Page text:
Historically, women have eaten during their labors to maintain strength through contractions and often difficult deliveries. A widely women-attended and supported event, childbirth often included a laboring mother, her midwife, and female members of the community who gathered together during labor to share food and stories. As we still do for many events in life, women used food as a comfort and source of sustenance during a trying time. But noshing between contractions isn’t a sight often seen in modern day. In fact, eating is typically off-limits.
What’s the big deal?
Around the 1940s, attitudes toward eating during labor began to shift, beginning when Curtis L. Mendelson, MD, a New York-based obstetrician, described a condition in which the contents of patients’ stomachs ended up in their lungs after receiving general anesthesia during surgery. The condition, dubbed Mendelson’s syndrome, was often fatal and led obstetricians to begin restricting women’s oral and solid intake during labor in case of an emergency caesarean section.
Today, however, less than 5 percent of C-sections in the U.S. are performed under general anesthesia. Robert Gennaro, MD, an OB/GYN practicing in Stamford, Connecticut with more than 26 years of experience, estimates that “less than 2 percent” of his C-section patients receive general anesthesia. “We do mostly regional blocks (like an epidural),” explains Gennaro.
“It’s rare, but there are some situations where women will need general anesthesia, because a regional isn’t working for them or because their [blood] platelet count is low.” (Women with low platelets can’t receive epidurals because of the risk of bleeding.) Even though the percentage of women receiving general anesthesia is so low, “there’s always that risk,” he emphasizes.
Gennaro describes the guideline on eating during labor as a “one in a million” chance policy. “The problem with eating during labor comes down to this: At what point do you draw the line? If you knew everything would go according to plan, then sure, it would be fine to eat. But if you have an emergency and your epidural isn’t working well and you need that anesthesia, it’s just not good to have a stomach full of food.”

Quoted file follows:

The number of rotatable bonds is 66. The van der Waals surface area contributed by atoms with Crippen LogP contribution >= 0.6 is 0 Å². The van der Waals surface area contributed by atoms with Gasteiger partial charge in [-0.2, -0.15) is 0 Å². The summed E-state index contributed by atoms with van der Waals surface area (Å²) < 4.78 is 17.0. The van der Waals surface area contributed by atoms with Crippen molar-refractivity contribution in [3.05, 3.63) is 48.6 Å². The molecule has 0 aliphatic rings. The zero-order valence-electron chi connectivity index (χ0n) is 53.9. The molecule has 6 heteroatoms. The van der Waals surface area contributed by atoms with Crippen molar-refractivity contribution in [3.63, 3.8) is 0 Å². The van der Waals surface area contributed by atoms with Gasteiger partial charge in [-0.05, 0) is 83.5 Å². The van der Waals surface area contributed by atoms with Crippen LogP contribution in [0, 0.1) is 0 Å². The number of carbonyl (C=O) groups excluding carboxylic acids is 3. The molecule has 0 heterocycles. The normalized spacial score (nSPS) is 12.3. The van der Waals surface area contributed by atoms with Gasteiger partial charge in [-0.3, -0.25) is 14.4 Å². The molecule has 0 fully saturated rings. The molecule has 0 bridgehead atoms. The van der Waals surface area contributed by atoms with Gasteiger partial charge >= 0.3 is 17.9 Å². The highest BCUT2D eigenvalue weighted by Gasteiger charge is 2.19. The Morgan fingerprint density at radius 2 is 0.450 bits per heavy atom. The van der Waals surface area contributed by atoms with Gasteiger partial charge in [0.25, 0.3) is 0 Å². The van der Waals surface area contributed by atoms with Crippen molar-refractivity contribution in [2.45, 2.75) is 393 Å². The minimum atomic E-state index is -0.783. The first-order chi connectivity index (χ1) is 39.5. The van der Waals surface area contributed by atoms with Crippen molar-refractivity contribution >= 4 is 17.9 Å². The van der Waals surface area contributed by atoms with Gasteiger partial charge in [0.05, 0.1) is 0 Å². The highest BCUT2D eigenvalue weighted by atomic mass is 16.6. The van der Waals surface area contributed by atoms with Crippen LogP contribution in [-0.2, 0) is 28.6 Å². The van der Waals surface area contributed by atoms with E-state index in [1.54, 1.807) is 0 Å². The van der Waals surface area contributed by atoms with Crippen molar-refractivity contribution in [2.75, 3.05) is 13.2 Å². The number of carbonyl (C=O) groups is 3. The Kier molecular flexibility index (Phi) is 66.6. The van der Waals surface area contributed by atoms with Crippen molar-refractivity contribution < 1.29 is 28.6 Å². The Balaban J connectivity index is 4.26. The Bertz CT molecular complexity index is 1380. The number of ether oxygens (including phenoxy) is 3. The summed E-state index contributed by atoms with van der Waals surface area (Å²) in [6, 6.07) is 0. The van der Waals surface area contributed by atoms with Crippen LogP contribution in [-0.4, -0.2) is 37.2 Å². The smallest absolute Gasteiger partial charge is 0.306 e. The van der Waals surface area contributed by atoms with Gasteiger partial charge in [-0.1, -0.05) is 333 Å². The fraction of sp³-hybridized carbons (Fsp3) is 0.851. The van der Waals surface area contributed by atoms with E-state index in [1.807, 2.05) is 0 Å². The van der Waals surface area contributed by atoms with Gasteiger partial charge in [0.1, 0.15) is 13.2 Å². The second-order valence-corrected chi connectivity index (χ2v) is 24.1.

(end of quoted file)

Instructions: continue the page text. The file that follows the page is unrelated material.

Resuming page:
How risky is that hamburger?
According to statistics from the Centers for Disease Control and Prevention (CDC), maternal deaths related to anesthesia amount to less than 0.6 percent of the total deaths of pregnant women between 2006 and 2009. Gennaro even admits that in over 26 years of practice, he can only recall seeing “one or two” cases of complications from anesthesia-related aspiration that occurred in women with true obstetric emergencies. “We’re talking, they walked in and were whisked immediately back to have an emergency C-section,” Gennaro recounts.
However, because our C-sections rates in the U.S. are so much higher than the rest of the world, doctors have reason to be skeptical of that full stomach. The most recent statistics from the CDC cited the U.S. caesarean rate at 32.8 percent (in 2010) of all births, which according to the World Health Organization, is one of the highest in the world.
Although countless studies and reviews have established there simply is no evidence to support the fact that all women should be prohibited from eating during labor, the standard policy comes down to one thing: In the opinion of healthcare professionals, the benefits simply don’t outweigh the risks. For the average first-time mother, a labor of 12 to 24 hours is usually manageable without solid food. “I’ve never had anyone totally break down because they hadn’t eaten anything,” Gennaro says. “No one has ever really complained, especially because they are well hydrated with their IVs. Although if a husband comes in with a pizza for himself, we might hear a complaint or two!”